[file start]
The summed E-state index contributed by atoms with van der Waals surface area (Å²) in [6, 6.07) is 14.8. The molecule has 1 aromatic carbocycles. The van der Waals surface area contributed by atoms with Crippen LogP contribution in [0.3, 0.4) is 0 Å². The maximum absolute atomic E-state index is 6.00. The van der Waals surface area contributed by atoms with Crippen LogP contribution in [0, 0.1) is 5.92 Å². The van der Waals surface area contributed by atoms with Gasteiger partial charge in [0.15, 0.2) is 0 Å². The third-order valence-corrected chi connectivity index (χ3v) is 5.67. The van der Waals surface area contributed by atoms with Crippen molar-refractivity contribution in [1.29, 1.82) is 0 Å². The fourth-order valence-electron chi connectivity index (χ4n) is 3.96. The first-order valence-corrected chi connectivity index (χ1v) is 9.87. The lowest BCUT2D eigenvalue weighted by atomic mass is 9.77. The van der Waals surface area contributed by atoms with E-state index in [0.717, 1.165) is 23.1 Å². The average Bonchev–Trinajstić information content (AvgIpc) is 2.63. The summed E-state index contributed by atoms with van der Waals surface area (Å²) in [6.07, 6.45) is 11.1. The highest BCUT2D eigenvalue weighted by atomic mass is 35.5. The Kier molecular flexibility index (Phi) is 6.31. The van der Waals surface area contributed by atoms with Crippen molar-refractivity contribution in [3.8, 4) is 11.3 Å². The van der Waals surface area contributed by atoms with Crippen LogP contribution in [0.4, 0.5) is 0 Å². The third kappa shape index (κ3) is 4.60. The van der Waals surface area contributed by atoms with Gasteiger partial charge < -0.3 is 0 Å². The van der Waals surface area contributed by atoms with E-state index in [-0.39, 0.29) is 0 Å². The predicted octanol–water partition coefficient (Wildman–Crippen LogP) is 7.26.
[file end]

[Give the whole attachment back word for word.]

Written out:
The summed E-state index contributed by atoms with van der Waals surface area (Å²) in [6, 6.07) is 14.8. The molecule has 1 aromatic carbocycles. The van der Waals surface area contributed by atoms with Crippen LogP contribution in [0.3, 0.4) is 0 Å². The maximum absolute atomic E-state index is 6.00. The van der Waals surface area contributed by atoms with Crippen LogP contribution in [0, 0.1) is 5.92 Å². The van der Waals surface area contributed by atoms with Gasteiger partial charge in [0.15, 0.2) is 0 Å². The third-order valence-corrected chi connectivity index (χ3v) is 5.67. The van der Waals surface area contributed by atoms with Crippen molar-refractivity contribution in [1.29, 1.82) is 0 Å². The fourth-order valence-electron chi connectivity index (χ4n) is 3.96. The first-order valence-corrected chi connectivity index (χ1v) is 9.87. The lowest BCUT2D eigenvalue weighted by atomic mass is 9.77. The van der Waals surface area contributed by atoms with E-state index in [0.717, 1.165) is 23.1 Å². The average Bonchev–Trinajstić information content (AvgIpc) is 2.63. The summed E-state index contributed by atoms with van der Waals surface area (Å²) in [6.07, 6.45) is 11.1. The highest BCUT2D eigenvalue weighted by atomic mass is 35.5. The Kier molecular flexibility index (Phi) is 6.31. The van der Waals surface area contributed by atoms with Crippen molar-refractivity contribution in [3.8, 4) is 11.3 Å². The van der Waals surface area contributed by atoms with Crippen LogP contribution in [0.4, 0.5) is 0 Å². The third kappa shape index (κ3) is 4.60. The van der Waals surface area contributed by atoms with Gasteiger partial charge < -0.3 is 0 Å². The van der Waals surface area contributed by atoms with E-state index in [-0.39, 0.29) is 0 Å². The predicted octanol–water partition coefficient (Wildman–Crippen LogP) is 7.26.